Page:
We're surprised and just a little saddened that this exemplary documentary – a hit with audiences at the Sundance Film Festival as well as Sundance chieftain Robert Redford – isn't getting a bigger release here.
The Moo Man's portrait of a small, organic dairy farm in Sussex seems to offer a potential business model for smaller, skilled farms struggling within a loopy industry in which taxpayers subsidise supermarket milk and then subsidise the farmer who, in turn, can't earn enough for milk. As with the Lalor family's Kilbeggan brand porridge oats, the moral of the story is that a great, unique product can survive even in a crowded marketplace.
The Moo Man would also, we suspect, speak quite directly to Irish farmers who, generally speaking, have not been as co-opted, homogenised and industrialised as their English counterparts.
Shot over four years, Andy Heathcote's patient picture centres on Steve Hook, a small dairy farmer who produces and sells raw, organic milk. The man is clearly passionate about his product: "I tasted shop milk once, and it was horrible."
The business is a family affair: Steve’s dad Phil is still involved and Steve’s wife and four children gather excitedly around the new bottling equipment when it arrives. There is, moreover, an extended family. Every cow in the 70-head herd has a name and, Steve insists, “their own character”. His “lovely ladies” repeatedly and visibly flock around him like puppies: “They almost become a pet – which is the way I do it – and that’s when it becomes harder.”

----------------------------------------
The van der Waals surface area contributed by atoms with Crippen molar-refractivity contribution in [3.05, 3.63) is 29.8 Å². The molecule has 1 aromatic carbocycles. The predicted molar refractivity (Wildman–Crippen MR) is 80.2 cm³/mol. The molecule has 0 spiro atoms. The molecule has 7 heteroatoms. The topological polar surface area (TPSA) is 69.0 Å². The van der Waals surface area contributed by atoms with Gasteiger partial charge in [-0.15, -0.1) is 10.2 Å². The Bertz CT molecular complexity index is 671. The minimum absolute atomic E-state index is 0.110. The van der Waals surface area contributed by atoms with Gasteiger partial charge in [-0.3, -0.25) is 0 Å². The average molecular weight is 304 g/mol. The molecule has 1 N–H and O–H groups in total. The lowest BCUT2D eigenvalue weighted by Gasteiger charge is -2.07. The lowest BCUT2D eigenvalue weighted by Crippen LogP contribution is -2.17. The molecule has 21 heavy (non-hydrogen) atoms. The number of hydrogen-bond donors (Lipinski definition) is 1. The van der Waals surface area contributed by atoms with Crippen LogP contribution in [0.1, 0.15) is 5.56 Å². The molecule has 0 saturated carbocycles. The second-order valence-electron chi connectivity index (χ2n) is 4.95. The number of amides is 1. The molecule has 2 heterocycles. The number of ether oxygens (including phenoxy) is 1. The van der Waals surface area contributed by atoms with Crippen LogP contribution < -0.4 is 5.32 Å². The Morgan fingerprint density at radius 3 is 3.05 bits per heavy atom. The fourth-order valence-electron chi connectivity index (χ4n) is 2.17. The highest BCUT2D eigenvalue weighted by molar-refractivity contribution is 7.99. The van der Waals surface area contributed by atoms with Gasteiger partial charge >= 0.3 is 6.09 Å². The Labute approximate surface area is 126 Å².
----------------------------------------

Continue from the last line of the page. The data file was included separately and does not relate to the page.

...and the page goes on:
The most cosseted and stroked animal of all is Ida the Cow, the herd’s resident queen and Steve’s faithful companion.
But this is a dairy farm, not a petting zoo. While Steve is happy to point out that male calves will here enjoy a few years gambolling around the fields when most dairy enterprises would kill them at birth, there are still journeys to the slaughterhouse. He is visibly wistful and melancholic when a sex check reveals a potential bull and is proud that his animals live much longer than most dairy animals. Yet farmers must farm.
Certainly, fewer folks would be troubled by milk consumption if they thought that all dairy producers behaved like this one. But The Moo Man is no kewpie cuddle-fest, either.